When the angle is changed in the cosine function the perpendicular and base also change with respect to the angle.
Cos (X) = base / hypotenuse = z / y
3. Tangent Function: A tangent function can be defined as the ratio of the perpendicular and the base of triangle XYZ. It is denoted by Tan.
This implies Tan (Z) = perpendicular / base = z / x
When the angle is changed in the tangent function the perpendicular and base also change with respect to the angle.
Tan (X) = perpendicular / base = x / z
4. Cosecant Function: A cosecant function can be defined as the ratio of the hypotenuse and the perpendicular of triangle XYZ. It is denoted by Cosec or Csc.
This implies Cosec (Z) = hypotenuse / perpendicular = y / z
When an angle is changed in the cosecant function the perpendicular and base also change with respect to the angle.
Cosec (X) = hypotenuse / perpendicular = y / x
5. Secant Function: A secant function can be defined as the ratio of the hypotenuse and the base of triangle XYZ. It is denoted by Sec.
This implies Sec (Z) = hypotenuse / base = y / x
When an angle is changed in the secant function the perpendicular and base also change with respect to the angle.
Sec (X) = hypotenuse / base = y / z
6. Cotangent Function: A cotangent function can be defined as the ratio of the base and the perpendicular of triangle XYZ. It is denoted by Cot.
This implies Cot (Z) = base / perpendicular = x / z
When the angle is changed in the cotangent function the perpendicular and base also change with respect to the angle.
Cot (X) = base / perpendicular = z / x

## Important Formulas

1. [Sin (Θ)]2 + [Cos (Θ)]2 = 1
2. 1 + [Tan (Θ)]2 = [Sec (Θ)]2
3. 1 + [Cot (Θ)]2 = [Cosec (Θ)]2
4. Sin (Θ) = 1 / Cosec (Θ)
5. Cos (Θ) = 1 / Sec (Θ)
6. Tan (Θ) = 1 / Cot (Θ)
7. Sin (-Θ) = -Sin (Θ)
8. Cos (-Θ) = Cos (Θ)
9. Tan (-Θ) = -Tan (Θ)

Sum and Product Formulas: Where α is greater than β, α ≥ β.

1. Sin (α) + Sin (β) = 2 * Sin [(α + β)/2] * Cos [(α - β)/2]
2. Sin (α) - Sin (β) = 2 * Sin [(α - β)/2] * Cos [(α + β)/2]
3. Cos (α) + Cos (β) = 2 * Cos [(α + β)/2] * Cos [(α - β)/2]
4. Cos (α) - Cos (β) = - 2 * Sin [(α + β)/2] * Sin [(α - β)/2]

Formulas for product to sum: Where α is greater than β, α ≥ β.

1. Sin (α) * Sin (β) = (1/2) * [Cos (α - β) - Cos (α + β)]
2. Cos (α) * Cos (β) = (1/2) * [Cos (α + β) + Cos (α - β)]
3. Sin (α) * Cos (β) = (1/2) * [Sin (α + β) + Sin (α - β)]
4. Cos (α) * Sin (β) = (1/2) * [Sin (α + β) - Sin (α - β)]

Formulas for Sum of Angles: Where α is greater than β, α ≥ β.

1. Sin (α + β) = Sin (α) * Cos (β) + Cos (α) * Sin (β)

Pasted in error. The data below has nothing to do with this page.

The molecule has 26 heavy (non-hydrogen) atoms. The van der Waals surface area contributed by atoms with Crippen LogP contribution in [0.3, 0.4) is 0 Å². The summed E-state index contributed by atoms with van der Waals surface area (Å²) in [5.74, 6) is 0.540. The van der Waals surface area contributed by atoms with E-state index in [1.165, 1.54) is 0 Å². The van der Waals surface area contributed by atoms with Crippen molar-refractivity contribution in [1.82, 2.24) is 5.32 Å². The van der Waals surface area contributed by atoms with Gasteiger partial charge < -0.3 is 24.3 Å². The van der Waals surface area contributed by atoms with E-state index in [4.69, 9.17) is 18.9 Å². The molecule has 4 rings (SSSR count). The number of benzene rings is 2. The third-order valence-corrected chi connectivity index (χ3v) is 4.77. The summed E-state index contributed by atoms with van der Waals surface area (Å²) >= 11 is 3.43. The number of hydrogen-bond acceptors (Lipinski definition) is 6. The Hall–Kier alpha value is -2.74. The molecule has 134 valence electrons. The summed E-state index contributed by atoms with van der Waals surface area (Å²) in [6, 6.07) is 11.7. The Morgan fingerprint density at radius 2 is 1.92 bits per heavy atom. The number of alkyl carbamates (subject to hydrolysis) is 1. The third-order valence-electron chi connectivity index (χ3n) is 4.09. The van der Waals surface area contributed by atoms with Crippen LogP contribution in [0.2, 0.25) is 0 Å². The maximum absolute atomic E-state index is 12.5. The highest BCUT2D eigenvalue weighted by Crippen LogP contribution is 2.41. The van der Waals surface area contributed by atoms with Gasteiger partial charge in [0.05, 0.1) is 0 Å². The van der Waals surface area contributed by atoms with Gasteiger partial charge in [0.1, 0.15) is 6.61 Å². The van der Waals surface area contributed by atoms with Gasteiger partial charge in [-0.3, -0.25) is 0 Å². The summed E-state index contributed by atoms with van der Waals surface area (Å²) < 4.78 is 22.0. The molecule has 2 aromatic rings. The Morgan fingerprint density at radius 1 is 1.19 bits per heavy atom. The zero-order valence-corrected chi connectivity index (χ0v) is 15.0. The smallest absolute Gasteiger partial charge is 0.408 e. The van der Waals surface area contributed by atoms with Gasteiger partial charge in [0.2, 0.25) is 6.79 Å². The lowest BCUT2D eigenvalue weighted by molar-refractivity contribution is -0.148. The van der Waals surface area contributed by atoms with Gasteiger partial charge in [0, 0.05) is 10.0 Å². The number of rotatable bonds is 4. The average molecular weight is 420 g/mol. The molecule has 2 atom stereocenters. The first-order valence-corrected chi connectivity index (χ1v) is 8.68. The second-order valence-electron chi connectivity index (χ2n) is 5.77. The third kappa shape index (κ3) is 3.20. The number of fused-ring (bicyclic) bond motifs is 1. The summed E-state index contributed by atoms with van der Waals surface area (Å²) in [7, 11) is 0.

2. Sin (α - β) = Sin (α) * Cos (β) - Cos (α) * Sin (β)
3. Cos (α + β) = Cos (α) * Cos (β) - Sin (α) * Sin (β)
4. Cos (α - β) = Cos (α) * Cos (β) + Sin (α) * Sin (β)
5. Tan (α + β) = [Tan (α) + Tan (β)] / [1 - Tan (α) * Tan (β)]
6. Tan (α - β) = [Tan (α) - Tan (β)] / [1 + Tan (α) * Tan (β)]

Half Angle Formulas:

1. Sin (A/2) = ± √{(1 - Cos (A))/2}
2. Cos (A/2) = ± √{(1 + Cos (A))/2}
3. Tan (A/2) = ± √{(1 - Cos (A))/ (1 + Cos (A))} = sin (A) / [1 - Cos (A)]

## Relation between Sides and Angles of a Triangle

Let us draw a regular triangle (XYZ), X, Y, and Z are angles of the triangle.

Such that the length of XY = z, YZ = x, and XZ = y. As shown in the figure.

Then the relation between the sides and angles of the triangle is given by:

1. [Cos (X)] * [2*y*z] = z2 + y2 - x2
2. [Cos (Y)] * [2*x*z] = x2 + z2 - y2
3. [Cos (Z)] * [2*x*y] = x2 + y2 - z2
4. [x / Sin (X)] = [y / Sin (Y)] = [z / Sin (Z)] = 2*R, where R is the circiumcircle of the triangle.

## Trigonometry Value Table

In this table, we get to know about some values of trigonometric functions at 0, 30, 45, 60, and 90 degrees.

### Degrees

Functions 0 30 45 60 90
Sin 0 1/2 1/√2 √3/2 1
Cos 1 √3/2 1/√2 1/2 0
Tan 0 1/√3 1 √3
Cosec 2 √2 2/√3 1
Sec 1 2/√3 √2 2
Cot √3 1 1/√3 0

## Inverse Trigonometric Functions

Inverse trigonometric functions are functions that are the inverse of the six trigonometric functions: sine, cosine, tangent, cosecant, secant, and cotangent. These functions are used to find the angle measures that correspond to the given values of the trigonometric functions.

Sin (Θ) = x

Θ = Sin-1 (x)

### The six inverse trigonometric functions are

1. Arcsine (x): The inverse sine function, it gives the angle whose sine is x. Its domain is [-1, 1], and its range is [-?/2, ?/2].
2. Arccosine (x): The inverse cosine function, it gives the angle whose cosine is x. Its domain is [-1, 1], and its range is [0, ?].
3. Arctangent (x): The inverse tangent function, it gives the angle whose tangent is x. Its domain is (-∞, ∞), and its range is (-?/2, ?/2).
4. Arcscent (x): The inverse secant function, it gives the angle whose secant is x. Its domain is (-∞, -1] ? [1, ∞), and its range is [0, ?/2) ? (?/2, ?].
5. Arccosecent (x): The inverse cosecant function, it gives the angle whose cosecant is x. Its domain is (-∞, -1] ? [1, ∞), and its range is (-?/2, 0] ? [0, ?/2).
6. Arccotangent (x): The inverse cotangent function, it gives the angle whose cotangent is x. Its domain is (-∞, ∞), and its range is (0, ?).

It is important to note that the inverse trigonometric functions have restrictions on their domains and ranges, and they are not always single-valued. In order to obtain a unique value, a principal value is usually defined.

## Applications of Trigonometry

Trigonometry has a vast range of applications in different fields such as:

1. Physics: Trigonometry is used to calculate the trajectories of moving objects and the angles of incidence and reflection of light.
2. Engineering: Trigonometry is used to design and build structures such as buildings, bridges, and dams.
3. Astronomy: Trigonometry is used in astronomy to calculate the positions and movements of celestial objects such as stars and planets and their distances from Earth.
4. Music: Trigonometry is used in music to calculate the frequencies and wavelengths of sound waves.
5. Surveying: Trigonometry is used in surveying to measure the distances and angles between points on the Earth's surface.
6. Weather Forecasting: Trigonometry is used in weather forecasting to calculate the trajectories and speeds of atmospheric systems.
7. Sports: Trigonometry is used in sports such as baseball, football, and golf to calculate the angles and distances needed for accurate performance.
8. Art: Trigonometry is used in art to create perspective and proportion in drawings and paintings.
9. Cryptography: Trigonometry is used in cryptography to create and decode secret messages.
10. Navigation: Trigonometry is used in navigation to determine the position of a ship or aircraft. By using trigonometry, navigators can calculate the distance between two points, the direction, and the speed of a vessel.